When we got to Kent, just south of Seattle, we stopped at Poulsbo RV because they had a Minnie that we wanted to look at. As it turned out, they didn‚??t have the one that we saw on the internet, so we really weren‚??t interested ‚?? we keep coming back to our little Volksbox is the best deal going for us right now. We spent the night parked in the driveway of the salesman, Dan‚??s house. Since we arrived late in the evening, he offered his place to us and we had a very nice visit with him and his girlfriend Mimi, his son & their dogs and sat on his deck and enjoyed a glass of wine and some good conversation. We couldn‚??t have asked for better hospitality ‚?? he even left a newspaper on our doorstep in the morning.

Tuesday takes us to a Flying J at I5 and Port of Tacoma for another repair to the windshield. It‚??s a good thing we have our comfortable home with us wherever we go. It‚??s another beautiful, sunny day with highs in the upper 70s and lows in the upper 50s ‚?? PERFECT! It turned out that the windshield couldn‚??t be repaired, so we have an appointment for the morning to get it replaced. We spent the night at Majestic Mountain RV park near Puyallup.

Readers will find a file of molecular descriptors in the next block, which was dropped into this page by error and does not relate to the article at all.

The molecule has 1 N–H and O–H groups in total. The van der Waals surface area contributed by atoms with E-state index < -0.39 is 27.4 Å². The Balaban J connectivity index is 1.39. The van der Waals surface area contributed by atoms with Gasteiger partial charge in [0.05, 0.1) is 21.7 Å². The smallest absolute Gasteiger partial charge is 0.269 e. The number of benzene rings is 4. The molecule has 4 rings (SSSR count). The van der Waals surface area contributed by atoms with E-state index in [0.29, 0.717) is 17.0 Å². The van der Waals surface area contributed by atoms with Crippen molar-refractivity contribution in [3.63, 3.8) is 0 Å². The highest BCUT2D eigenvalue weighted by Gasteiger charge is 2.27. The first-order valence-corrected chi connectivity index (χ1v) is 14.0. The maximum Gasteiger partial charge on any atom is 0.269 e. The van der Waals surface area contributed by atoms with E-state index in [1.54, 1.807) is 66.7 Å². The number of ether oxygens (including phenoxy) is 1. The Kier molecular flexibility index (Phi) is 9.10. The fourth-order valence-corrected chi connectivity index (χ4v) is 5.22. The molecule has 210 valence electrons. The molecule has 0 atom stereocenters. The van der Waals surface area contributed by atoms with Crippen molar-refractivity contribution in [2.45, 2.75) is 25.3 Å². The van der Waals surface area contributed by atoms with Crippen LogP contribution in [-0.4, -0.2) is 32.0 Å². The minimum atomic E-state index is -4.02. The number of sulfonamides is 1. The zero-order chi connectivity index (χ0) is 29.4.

Tacoma-Belfair August 10-11
August 10-11
The windshield was replaced and it cost us nothing ‚?? our insurance handled it all. They were just great in contacting the repair place, setting up the appointment, and handling the charges.

After that, we drove to Belfair State Park ($22), just north of Olympia. It was a very nice, campground in the Kitsap Peninsula. On Thursday, we drove up to Keyport to visit the Naval Undersea Museum that covered underwater warfare, torpedoes, mines, and submarines. I got to graze on a snack of blackberries, they are everywhere along the road and the parking lot is surrounded by huge bushes. We stopped at the mall in Silverdale to get a little taste of city before returning to the campground, but we both walked out empty handed.